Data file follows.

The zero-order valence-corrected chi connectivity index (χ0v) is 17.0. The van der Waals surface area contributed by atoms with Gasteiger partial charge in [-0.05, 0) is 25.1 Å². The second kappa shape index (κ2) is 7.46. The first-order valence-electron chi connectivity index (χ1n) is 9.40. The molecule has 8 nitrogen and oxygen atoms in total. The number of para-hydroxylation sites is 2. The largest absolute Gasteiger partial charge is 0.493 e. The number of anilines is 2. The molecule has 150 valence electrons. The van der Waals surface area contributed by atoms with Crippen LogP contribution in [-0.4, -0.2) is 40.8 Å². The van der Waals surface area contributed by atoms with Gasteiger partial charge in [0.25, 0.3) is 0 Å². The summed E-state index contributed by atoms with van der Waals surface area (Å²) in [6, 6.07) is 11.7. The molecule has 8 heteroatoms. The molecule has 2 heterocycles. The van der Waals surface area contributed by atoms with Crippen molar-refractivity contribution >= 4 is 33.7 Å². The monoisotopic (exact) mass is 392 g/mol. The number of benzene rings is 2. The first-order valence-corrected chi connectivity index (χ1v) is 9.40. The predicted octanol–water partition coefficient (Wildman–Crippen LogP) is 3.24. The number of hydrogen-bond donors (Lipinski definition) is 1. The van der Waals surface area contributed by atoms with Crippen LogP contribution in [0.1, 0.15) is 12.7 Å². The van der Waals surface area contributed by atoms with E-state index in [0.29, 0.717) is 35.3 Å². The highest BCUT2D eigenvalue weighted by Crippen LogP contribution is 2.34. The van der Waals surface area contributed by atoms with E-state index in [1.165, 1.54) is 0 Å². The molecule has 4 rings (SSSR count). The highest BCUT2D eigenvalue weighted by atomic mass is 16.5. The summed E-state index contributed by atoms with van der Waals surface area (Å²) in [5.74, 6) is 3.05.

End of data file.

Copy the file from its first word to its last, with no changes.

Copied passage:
The zero-order valence-corrected chi connectivity index (χ0v) is 17.0. The van der Waals surface area contributed by atoms with Gasteiger partial charge in [-0.05, 0) is 25.1 Å². The second kappa shape index (κ2) is 7.46. The first-order valence-electron chi connectivity index (χ1n) is 9.40. The molecule has 8 nitrogen and oxygen atoms in total. The number of para-hydroxylation sites is 2. The largest absolute Gasteiger partial charge is 0.493 e. The number of anilines is 2. The molecule has 150 valence electrons. The van der Waals surface area contributed by atoms with Crippen LogP contribution in [-0.4, -0.2) is 40.8 Å². The van der Waals surface area contributed by atoms with Gasteiger partial charge in [0.25, 0.3) is 0 Å². The summed E-state index contributed by atoms with van der Waals surface area (Å²) in [6, 6.07) is 11.7. The molecule has 8 heteroatoms. The molecule has 2 heterocycles. The van der Waals surface area contributed by atoms with Crippen molar-refractivity contribution >= 4 is 33.7 Å². The monoisotopic (exact) mass is 392 g/mol. The number of benzene rings is 2. The first-order valence-corrected chi connectivity index (χ1v) is 9.40. The predicted octanol–water partition coefficient (Wildman–Crippen LogP) is 3.24. The number of hydrogen-bond donors (Lipinski definition) is 1. The van der Waals surface area contributed by atoms with Crippen LogP contribution in [0.1, 0.15) is 12.7 Å². The van der Waals surface area contributed by atoms with E-state index in [0.29, 0.717) is 35.3 Å². The highest BCUT2D eigenvalue weighted by Crippen LogP contribution is 2.34. The van der Waals surface area contributed by atoms with E-state index in [1.165, 1.54) is 0 Å². The molecule has 4 rings (SSSR count). The highest BCUT2D eigenvalue weighted by atomic mass is 16.5. The summed E-state index contributed by atoms with van der Waals surface area (Å²) in [5.74, 6) is 3.05.